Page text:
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Morrisons murder trial: Nick Rogers’ fatal injury caused by ‘violent twisting’ of the head

PUBLISHED: 16:10 07 December 2017 | UPDATED: 17:41 07 December 2017

Nick Rogers. Picture: The Rogers family

Nick Rogers. Picture: The Rogers family

Archant

A jury has heard either punches or a kick to the head could have caused the fatal injury which led to the death of a man after an attack in a Wymondham supermarket.

Nick Singh, also known as Nick Rogers, was assaulted by Lee Monk, 20, and his uncle John Monk, 44, after the three men met while shopping in the store at Wymondham, shortly after 7.30pm on July 17.

The 26-year-old died in hospital the following day.

Lee Monk, of Silfield Road, Wymondham, and John Monk, of Albini Way, Wymondham, have gone on trial at Norwich Crown Court after they pleaded not guilty to Mr Rogers’s murder on July 18.

Giving evidence Dr Benjamin Swift, a home office pathologist, who carried out the post mortem examination, confirmed the cause of Mr Rogers death was 1a, traumatic subarachnoid haemorrhage, 1b, rupture of right vertebral artery and 1c blunt force trauma to the head.

The jury heard the tearing of vertebral artery, which resulted in the haemorrhage, is often caused by a “violent twisting” of the head.

Dr Swift agreed that a punch or kick could cause the violent twisting.

Andrew Jackson, prosecuting, asked Dr Swift, who has seen CCTV footage of the attack, whether he was able to make any assessment as to whether it was the punches landed by both John and Lee Monk or the kick by Lee Monk that resulted in the fatal injury.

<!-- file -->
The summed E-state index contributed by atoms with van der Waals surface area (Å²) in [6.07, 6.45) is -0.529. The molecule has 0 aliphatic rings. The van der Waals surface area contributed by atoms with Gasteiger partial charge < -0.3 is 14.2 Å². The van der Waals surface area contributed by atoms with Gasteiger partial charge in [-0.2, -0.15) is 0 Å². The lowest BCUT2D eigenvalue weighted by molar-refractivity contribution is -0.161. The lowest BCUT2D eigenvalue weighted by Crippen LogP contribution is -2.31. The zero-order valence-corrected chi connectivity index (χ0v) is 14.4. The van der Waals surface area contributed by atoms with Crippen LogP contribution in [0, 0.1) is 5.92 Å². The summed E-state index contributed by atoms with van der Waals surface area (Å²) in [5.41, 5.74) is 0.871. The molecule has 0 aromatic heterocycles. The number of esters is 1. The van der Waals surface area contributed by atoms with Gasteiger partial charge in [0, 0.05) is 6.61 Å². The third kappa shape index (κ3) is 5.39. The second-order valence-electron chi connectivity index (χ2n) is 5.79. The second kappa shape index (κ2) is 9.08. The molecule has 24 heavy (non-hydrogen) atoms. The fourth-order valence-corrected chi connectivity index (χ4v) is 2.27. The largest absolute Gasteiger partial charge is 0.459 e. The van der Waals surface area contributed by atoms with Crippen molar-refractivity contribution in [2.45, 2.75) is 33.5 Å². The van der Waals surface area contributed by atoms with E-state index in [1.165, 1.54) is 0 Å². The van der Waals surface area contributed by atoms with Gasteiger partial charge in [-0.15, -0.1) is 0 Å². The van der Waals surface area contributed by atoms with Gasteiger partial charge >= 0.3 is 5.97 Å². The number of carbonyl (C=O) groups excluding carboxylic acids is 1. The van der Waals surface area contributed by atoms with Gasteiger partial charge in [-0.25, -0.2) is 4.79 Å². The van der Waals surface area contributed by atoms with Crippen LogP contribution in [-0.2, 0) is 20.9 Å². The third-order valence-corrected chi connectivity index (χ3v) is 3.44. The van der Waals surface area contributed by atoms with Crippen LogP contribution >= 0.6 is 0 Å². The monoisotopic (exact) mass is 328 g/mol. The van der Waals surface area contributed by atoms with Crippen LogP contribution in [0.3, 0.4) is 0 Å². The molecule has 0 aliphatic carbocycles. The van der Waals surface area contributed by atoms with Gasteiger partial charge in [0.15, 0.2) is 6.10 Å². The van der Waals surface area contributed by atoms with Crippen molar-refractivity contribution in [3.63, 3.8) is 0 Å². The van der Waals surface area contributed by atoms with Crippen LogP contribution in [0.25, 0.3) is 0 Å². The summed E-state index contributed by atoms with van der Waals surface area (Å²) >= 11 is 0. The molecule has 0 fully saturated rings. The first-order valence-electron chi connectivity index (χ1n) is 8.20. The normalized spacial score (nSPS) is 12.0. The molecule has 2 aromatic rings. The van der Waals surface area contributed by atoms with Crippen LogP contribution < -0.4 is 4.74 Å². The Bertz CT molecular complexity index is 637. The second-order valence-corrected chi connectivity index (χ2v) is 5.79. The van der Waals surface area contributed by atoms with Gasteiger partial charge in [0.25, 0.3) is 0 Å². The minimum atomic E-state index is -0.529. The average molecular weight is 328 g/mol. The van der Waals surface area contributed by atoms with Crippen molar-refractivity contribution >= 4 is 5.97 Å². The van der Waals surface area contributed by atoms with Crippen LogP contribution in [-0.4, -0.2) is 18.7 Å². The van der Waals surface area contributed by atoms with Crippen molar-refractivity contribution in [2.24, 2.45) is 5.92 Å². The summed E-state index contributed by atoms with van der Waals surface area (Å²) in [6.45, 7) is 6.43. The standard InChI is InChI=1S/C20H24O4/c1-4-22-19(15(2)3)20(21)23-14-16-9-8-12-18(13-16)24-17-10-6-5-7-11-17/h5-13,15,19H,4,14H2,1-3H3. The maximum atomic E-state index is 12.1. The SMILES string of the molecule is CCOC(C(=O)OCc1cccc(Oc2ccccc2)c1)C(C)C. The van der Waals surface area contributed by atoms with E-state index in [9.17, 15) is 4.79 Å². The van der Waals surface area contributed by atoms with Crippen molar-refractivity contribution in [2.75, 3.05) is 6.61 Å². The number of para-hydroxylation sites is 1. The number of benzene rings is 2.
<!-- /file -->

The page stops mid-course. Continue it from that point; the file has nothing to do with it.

Dr Swift said it was difficult to make that assessment.

Mr Jackson asked if there was “any possibility of a cumulative effect” or a “build up” from the blows landed by both defendants causing the fatal injury.

Dr Swift admitted it was possible that one impact, a punch to the side of the head, could have “started a tear that then progressed further by further blows such as a kick”.

In cross examination Jude Durr, defending Lee Monk, asked whether it was right that while bruising and abrasions were among the injuries identified, there were no fractures found.

Dr Swift said: “There were no fractures on his body at all.”

Andrew Thompson, defending John Monk, asked whether it was possible whether any injuries could be explained by Mr Rogers’ collapse or medical interventions carried out on him, including CPR while on the floor.

Dr Swift said the injuries he had identified were separate to those he had put down to medical procedures.

He said it was possible that some injuries - but not all - had been the result of a collapse.

Lee Monk and John Monk also deny assault occasioning actual bodily harm to Leo Wardrop on July 17.

The trial continues.

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